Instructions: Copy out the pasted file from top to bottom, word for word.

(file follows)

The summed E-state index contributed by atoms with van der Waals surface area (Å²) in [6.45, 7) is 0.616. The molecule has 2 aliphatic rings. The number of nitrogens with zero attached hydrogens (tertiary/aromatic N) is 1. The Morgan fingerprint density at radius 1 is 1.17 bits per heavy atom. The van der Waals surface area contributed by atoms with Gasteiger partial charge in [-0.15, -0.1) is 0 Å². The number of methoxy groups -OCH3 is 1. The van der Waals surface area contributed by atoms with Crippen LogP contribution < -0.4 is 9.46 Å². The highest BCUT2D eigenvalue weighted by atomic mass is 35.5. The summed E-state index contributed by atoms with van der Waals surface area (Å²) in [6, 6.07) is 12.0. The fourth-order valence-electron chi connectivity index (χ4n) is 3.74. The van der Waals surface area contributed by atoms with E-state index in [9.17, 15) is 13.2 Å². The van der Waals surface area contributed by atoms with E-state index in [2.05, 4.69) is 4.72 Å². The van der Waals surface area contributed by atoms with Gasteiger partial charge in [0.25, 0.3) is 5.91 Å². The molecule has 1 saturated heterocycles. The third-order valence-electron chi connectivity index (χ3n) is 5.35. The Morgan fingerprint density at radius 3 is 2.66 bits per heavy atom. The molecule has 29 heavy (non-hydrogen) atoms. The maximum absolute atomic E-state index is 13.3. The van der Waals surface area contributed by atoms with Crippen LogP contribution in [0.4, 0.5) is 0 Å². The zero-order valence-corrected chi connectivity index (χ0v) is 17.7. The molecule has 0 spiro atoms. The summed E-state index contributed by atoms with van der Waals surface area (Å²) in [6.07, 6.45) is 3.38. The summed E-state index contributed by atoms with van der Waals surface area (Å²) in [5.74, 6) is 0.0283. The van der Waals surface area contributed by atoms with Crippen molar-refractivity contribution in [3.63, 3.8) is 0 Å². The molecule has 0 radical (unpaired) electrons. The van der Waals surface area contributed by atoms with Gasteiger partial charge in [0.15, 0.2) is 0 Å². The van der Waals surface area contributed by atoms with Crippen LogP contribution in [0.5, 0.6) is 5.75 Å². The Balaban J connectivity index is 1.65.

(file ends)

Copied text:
The summed E-state index contributed by atoms with van der Waals surface area (Å²) in [6.45, 7) is 0.616. The molecule has 2 aliphatic rings. The number of nitrogens with zero attached hydrogens (tertiary/aromatic N) is 1. The Morgan fingerprint density at radius 1 is 1.17 bits per heavy atom. The van der Waals surface area contributed by atoms with Gasteiger partial charge in [-0.15, -0.1) is 0 Å². The number of methoxy groups -OCH3 is 1. The van der Waals surface area contributed by atoms with Crippen LogP contribution < -0.4 is 9.46 Å². The highest BCUT2D eigenvalue weighted by atomic mass is 35.5. The summed E-state index contributed by atoms with van der Waals surface area (Å²) in [6, 6.07) is 12.0. The fourth-order valence-electron chi connectivity index (χ4n) is 3.74. The van der Waals surface area contributed by atoms with E-state index in [9.17, 15) is 13.2 Å². The van der Waals surface area contributed by atoms with E-state index in [2.05, 4.69) is 4.72 Å². The van der Waals surface area contributed by atoms with Gasteiger partial charge in [0.25, 0.3) is 5.91 Å². The molecule has 1 saturated heterocycles. The third-order valence-electron chi connectivity index (χ3n) is 5.35. The Morgan fingerprint density at radius 3 is 2.66 bits per heavy atom. The molecule has 29 heavy (non-hydrogen) atoms. The maximum absolute atomic E-state index is 13.3. The van der Waals surface area contributed by atoms with Crippen LogP contribution in [0.4, 0.5) is 0 Å². The zero-order valence-corrected chi connectivity index (χ0v) is 17.7. The molecule has 0 spiro atoms. The summed E-state index contributed by atoms with van der Waals surface area (Å²) in [6.07, 6.45) is 3.38. The summed E-state index contributed by atoms with van der Waals surface area (Å²) in [5.74, 6) is 0.0283. The van der Waals surface area contributed by atoms with Crippen molar-refractivity contribution in [3.63, 3.8) is 0 Å². The molecule has 0 radical (unpaired) electrons. The van der Waals surface area contributed by atoms with Gasteiger partial charge in [0.15, 0.2) is 0 Å². The van der Waals surface area contributed by atoms with Crippen LogP contribution in [0.5, 0.6) is 5.75 Å². The Balaban J connectivity index is 1.65.